And justify the laws of Jove.
Say, has he given in vain the heavenly Muse?
Night, and all her sickly dews,
Her spectres wan, and birds of boding cry,
He gives to range the dreary sky:
Till down the eastern cliffs afar
Hyperion’s march they spy, and glittering shafts of war.
(“The Progress of Poesy: A Pindaric Ode” by Thomas Gray)
Thomas Gray was a famous English practitioner of the ode form, having helped resuscitate it from ancient Greek. His poem “The Progress of Poesy” is written in the traditional format of opening with a strophe, following with the antistrophe example excerpted above, and ending with an epode. The strophe glorifies the beauty and power of in exuberant terms, while the following antistrophe is melancholy and dwells on death and sorrow. The importance of the antistrophe is in tempering the original exultation.
JUNO: (sings) Honor, riches, marriage, blessing,
Long continuance, and increasing,
Hourly joys be still upon you.
Juno sings her blessings on you.
Earth’s increase, foison plenty,
Barns and garners never empty,
Vines and clustering bunches growing,
Plants with goodly burden bowing—
Spring come to you at the farthest
In the very end of harvest.
Scarcity and want shall shun you.
Ceres’ blessing so is on you.
(The Tempest by William Shakespeare)
This example of antistrophe as a repetitive device in William Shakespeare’s The Tempest is subtler than other antistrophe examples. We see the repetition of the word “you” at the end of the third, fourth, eleventh, and twelfth lines. This in itself would not necessarily be that noteworthy, but in this moment the character of Juno is singing her blessings. The antistrophe example helps to make the verse more “majestic and harmonious,” as the character of Ferdinand later says.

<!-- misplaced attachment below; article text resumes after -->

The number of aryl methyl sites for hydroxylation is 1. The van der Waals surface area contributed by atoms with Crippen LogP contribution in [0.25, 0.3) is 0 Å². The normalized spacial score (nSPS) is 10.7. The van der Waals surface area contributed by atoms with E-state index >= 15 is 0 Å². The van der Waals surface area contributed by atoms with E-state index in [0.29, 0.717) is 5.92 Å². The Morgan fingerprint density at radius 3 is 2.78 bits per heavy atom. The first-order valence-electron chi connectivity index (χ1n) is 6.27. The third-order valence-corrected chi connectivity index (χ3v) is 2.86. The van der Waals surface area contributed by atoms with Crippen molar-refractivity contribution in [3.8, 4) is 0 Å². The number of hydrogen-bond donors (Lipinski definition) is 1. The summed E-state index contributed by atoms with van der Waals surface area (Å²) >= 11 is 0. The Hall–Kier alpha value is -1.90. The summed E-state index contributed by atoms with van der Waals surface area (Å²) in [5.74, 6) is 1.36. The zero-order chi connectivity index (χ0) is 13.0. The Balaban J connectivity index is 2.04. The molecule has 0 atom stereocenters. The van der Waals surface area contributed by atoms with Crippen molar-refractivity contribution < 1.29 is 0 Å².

I resist any thing better than my own diversity,
Breathe the air but leave plenty after me,
And am not stuck up, and am in my place.
(The moth and the fish-eggs are in their place,
The bright suns I see and the dark suns I cannot see are in
The palpable is in its place and the impalpable is in its place.)
(“Song of Myself” by Walt Whitman)
Walt Whitman used many different forms of repetition in his famous poem “Song of Myself.” The poem as a whole explores many different facets of his own self, his place in the world, and the nature around him. This parenthetical stanza has a nice example of antistrophe in that each line ends with the word “place.” Whitman notes that he is in his place, and then goes on to note that every other thing is in its place as well. This repetition creates harmony and peace.
Then it don’ matter. Then I’ll be all aroun’ in the dark. I’ll be ever’where — wherever you look. Wherever they’s a fight so hungry people can eat, I’ll be there. Wherever they’s a cop beatin’ up a guy, I’ll be there. If Casy knowed, why, I’ll be in the way guys yell when they’re mad an’ — I’ll be in the way kids laugh when they’re hungry an’ they know supper’s ready. An’ when our folks eat the stuff they raise an’ live in the houses they build — why, I’ll be there.
(The Grapes of Wrath by John Steinbeck)
The character of Tom Joad makes the above pronouncement to his mother in John Steinbeck’s novel The Grapes of Wrath. His mother worries that Tom, an outlaw, will get hurt and she won’t ever know about it. Tom explains that he doesn’t think he has his own soul, but instead shares a piece of a larger soul. Thus, even if he is not literally in a certain place, he will be there in soul form. The antistrophe of “I’ll be there” is meant to reassure his mother that his spirit will live on, no matter what.